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UNITED STATES
SECURITIES AND EXCHANGE COMMISSION
Washington, D.C. 20549
FORM 10-Q
(Mark One)
QUARTERLY REPORT PURSUANT TO SECTION 13 OR 15(d) OF THE SECURITIES EXCHANGE ACT OF 1934
For the quarterly period ended March 31, 2024
or
TRANSITION REPORT PURSUANT TO SECTION 13 OR 15(d) OF THE SECURITIES EXCHANGE ACT OF 1934
For the transition period from __ to __
Commission File Number: 001-40304
F9_corporate_FC-01.jpg
Frontier Group Holdings, Inc.
(Exact name of registrant as specified in its charter)
Delaware46-3681866
(State or other jurisdiction of
incorporation or organization)
(I.R.S. Employer
Identification No.)
4545 Airport Way
Denver, CO 80239
(720) 374-4550
(Address of principal executive offices, including zip code, and Registrant’s telephone number, including area code)
    
Securities registered pursuant to Section 12(b) of the Act:
Title of each classTrading SymbolName of each exchange on which registered
Common Stock, $0.001 par value per shareULCCThe Nasdaq Stock Market LLC
Indicate by check mark whether the registrant (1) has filed all reports required to be filed by Section 13 or 15(d) of the Securities Exchange Act of 1934 during the preceding 12 months (or for such shorter period that the registrant was required to file such reports), and (2) has been subject to such filing requirements for the past 90 days. Yes ☒ No ☐
Indicate by check mark whether the registrant has submitted electronically every Interactive Data File required to be submitted pursuant to Rule 405 of Regulation S-T (§232.405 of this chapter) during the preceding 12 months (or for such shorter period that the registrant was required to submit such files). Yes ☒ No ☐
Indicate by check mark whether the registrant is a large accelerated filer, an accelerated filer, a non-accelerated filer, a smaller reporting company, or an emerging growth company. See the definitions of “large accelerated filer,” “accelerated filer,” “smaller reporting company,” and “emerging growth company” in Rule 12b-2 of the Exchange Act.



Large accelerated filerAccelerated filer
Non-accelerated filerSmaller reporting company
Emerging growth company
If an emerging growth company, indicate by check mark if the registrant has elected not to use the extended transition period for complying with any new or revised financial accounting standards provided pursuant to Section 13(a) of the Exchange Act. ☐
Indicate by check mark whether the registrant is a shell company (as defined by Rule 12b-2 of the Exchange Act). Yes ☐     No
The registrant had 223,958,245 shares of common stock, $0.001 par value per share, outstanding as of April 26, 2024.



TABLE OF CONTENTS
Page
1


Cautionary Statement Regarding Forward-Looking Statements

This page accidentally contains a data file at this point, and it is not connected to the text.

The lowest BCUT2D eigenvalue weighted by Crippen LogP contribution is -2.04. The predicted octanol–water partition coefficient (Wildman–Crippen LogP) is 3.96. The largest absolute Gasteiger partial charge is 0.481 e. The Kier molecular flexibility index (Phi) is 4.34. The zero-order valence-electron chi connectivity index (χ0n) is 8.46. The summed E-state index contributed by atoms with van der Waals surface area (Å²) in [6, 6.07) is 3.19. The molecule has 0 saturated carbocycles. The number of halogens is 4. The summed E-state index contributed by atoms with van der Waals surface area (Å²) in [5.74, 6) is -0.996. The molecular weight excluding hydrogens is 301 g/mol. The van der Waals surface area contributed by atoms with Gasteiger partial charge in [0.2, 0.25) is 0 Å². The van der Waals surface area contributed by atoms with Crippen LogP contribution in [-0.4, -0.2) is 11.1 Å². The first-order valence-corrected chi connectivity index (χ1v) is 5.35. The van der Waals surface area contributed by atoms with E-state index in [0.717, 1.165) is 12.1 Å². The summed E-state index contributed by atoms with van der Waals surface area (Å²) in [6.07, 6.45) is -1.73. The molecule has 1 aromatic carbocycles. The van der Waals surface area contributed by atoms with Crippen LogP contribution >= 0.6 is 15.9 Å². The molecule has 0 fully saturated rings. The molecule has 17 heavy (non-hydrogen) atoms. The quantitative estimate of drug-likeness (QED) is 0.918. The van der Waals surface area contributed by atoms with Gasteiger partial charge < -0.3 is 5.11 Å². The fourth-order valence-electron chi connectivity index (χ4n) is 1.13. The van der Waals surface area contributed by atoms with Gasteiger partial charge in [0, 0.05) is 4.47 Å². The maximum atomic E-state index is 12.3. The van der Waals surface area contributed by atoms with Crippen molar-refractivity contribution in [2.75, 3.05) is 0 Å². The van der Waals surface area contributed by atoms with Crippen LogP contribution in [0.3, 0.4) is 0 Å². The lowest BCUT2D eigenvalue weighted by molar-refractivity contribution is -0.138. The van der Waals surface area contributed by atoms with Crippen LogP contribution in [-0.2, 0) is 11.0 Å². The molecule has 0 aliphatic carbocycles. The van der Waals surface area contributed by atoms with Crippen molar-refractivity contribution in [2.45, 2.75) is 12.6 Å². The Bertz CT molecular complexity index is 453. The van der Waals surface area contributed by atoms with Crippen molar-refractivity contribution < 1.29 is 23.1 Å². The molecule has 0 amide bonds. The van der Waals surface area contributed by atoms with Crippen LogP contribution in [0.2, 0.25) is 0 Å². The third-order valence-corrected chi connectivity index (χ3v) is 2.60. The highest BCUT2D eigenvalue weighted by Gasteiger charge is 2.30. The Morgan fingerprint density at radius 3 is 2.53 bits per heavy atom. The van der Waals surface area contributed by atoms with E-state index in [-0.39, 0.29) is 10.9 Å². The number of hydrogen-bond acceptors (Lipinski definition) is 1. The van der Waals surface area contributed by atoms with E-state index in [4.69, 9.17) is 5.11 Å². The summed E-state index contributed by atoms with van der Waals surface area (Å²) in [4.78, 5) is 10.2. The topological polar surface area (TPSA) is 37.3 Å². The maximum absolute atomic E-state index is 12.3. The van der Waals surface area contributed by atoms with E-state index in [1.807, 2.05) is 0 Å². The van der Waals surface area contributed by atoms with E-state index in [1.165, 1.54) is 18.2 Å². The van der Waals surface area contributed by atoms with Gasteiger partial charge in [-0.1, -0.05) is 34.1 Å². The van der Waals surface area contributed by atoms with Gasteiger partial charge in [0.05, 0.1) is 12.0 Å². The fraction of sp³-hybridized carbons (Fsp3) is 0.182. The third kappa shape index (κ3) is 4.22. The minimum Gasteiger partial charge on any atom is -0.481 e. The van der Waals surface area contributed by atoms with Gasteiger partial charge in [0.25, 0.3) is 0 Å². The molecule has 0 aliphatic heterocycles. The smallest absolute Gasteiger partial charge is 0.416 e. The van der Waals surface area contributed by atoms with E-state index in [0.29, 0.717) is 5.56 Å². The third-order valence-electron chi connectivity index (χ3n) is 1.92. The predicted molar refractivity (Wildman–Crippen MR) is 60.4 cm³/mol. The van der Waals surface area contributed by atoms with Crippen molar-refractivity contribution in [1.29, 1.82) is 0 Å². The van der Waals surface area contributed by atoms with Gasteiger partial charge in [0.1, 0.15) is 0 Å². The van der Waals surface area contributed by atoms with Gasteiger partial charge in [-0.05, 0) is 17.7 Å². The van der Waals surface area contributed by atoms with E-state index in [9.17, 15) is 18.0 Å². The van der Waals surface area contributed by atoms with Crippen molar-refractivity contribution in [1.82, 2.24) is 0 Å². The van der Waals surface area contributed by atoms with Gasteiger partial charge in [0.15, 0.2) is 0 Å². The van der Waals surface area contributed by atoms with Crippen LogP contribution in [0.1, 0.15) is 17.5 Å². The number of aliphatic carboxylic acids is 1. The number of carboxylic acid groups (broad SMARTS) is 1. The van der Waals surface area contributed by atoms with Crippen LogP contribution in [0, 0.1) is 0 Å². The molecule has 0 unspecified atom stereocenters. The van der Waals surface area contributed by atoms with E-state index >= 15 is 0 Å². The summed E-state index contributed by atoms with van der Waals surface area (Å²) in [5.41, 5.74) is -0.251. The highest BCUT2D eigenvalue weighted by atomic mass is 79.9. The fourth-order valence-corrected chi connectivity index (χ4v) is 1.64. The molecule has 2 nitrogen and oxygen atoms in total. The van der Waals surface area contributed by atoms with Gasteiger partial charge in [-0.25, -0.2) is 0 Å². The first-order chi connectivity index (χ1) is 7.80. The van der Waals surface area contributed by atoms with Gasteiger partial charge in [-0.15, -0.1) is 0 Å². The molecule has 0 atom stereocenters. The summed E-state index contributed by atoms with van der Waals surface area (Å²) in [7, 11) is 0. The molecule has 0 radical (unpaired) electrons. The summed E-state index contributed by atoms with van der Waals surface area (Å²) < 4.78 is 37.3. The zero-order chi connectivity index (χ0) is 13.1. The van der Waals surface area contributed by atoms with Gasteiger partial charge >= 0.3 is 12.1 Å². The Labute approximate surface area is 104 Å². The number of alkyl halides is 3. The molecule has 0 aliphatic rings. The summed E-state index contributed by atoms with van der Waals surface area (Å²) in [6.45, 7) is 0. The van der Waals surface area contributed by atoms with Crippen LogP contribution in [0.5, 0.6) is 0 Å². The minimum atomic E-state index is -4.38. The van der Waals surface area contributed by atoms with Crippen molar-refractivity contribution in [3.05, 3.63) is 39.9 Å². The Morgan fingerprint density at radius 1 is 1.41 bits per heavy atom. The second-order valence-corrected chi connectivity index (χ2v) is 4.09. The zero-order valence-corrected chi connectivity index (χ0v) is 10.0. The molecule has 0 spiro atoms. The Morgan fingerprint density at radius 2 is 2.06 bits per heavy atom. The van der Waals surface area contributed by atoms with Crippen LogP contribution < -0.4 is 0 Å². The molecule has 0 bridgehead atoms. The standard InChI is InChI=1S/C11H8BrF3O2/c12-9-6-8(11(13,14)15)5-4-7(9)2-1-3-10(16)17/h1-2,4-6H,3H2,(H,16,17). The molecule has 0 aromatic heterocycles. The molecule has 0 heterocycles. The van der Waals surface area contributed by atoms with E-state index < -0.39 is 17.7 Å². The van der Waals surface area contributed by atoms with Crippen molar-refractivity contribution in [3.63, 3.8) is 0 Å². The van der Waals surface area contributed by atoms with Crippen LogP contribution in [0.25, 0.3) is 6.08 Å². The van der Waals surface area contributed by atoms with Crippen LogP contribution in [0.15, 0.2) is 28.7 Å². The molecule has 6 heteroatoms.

Certain statements in this Quarterly Report on Form 10-Q should be considered forward-looking statements within the meaning of Section 27A of the Securities Act of 1933, as amended (the “Securities Act”), and Section 21E of the Securities Exchange Act of 1934, as amended (the “Exchange Act”), and the Private Securities Litigation Reform Act of 1995. These forward-looking statements are based on our current expectations and beliefs with respect to certain current and future events and anticipated financial and operating performance. Words such as “may,” “might,” “will,” “should,” “could,” “would,” “expect,” “intends,” “plan,” “anticipate,” “believe,” “estimate,” “project,” “targets,” “predict,” “potential” and similar expressions are intended to identify forward-looking statements. Additionally, forward-looking statements include statements that do not relate solely to historical facts, such as statements which identify uncertainties or trends, discuss the possible future effects of current known trends or uncertainties, or which indicate that the future effects of known trends or uncertainties cannot be predicted, guaranteed or assured. You should read the following discussion and analysis of our financial condition and results of operations together with our unaudited condensed consolidated financial statements and related notes included elsewhere in this Quarterly Report on Form 10-Q, as well as our audited consolidated financial statements and related notes as disclosed in our Annual Report on Form 10-K for the fiscal year ended December 31, 2023, as filed with the Securities and Exchange Commission (the “SEC”) on February 20, 2024 (the “2023 Annual Report”). This discussion contains forward-looking statements based upon current plans, expectations and beliefs involving risks and uncertainties. Our actual results may differ materially from those anticipated in these forward-looking statements as a result of various factors, including those set forth in Part I, Item 2. “Management’s Discussion and Analysis of Financial Condition and Results of Operations,” Part II, Item 1A, “Risk Factors” and other factors set forth in other parts of this Quarterly Report on Form 10-Q, as well as those risks and uncertainties set forth from time to time under the sections captioned “Risk Factors” in our reports and other documents filed with the SEC, including our 2023 Annual Report. Furthermore, such forward-looking statements speak only as of the date of this report. Except as required by law, we undertake no obligation to update any forward-looking statements to reflect events or circumstances after the date of such statements.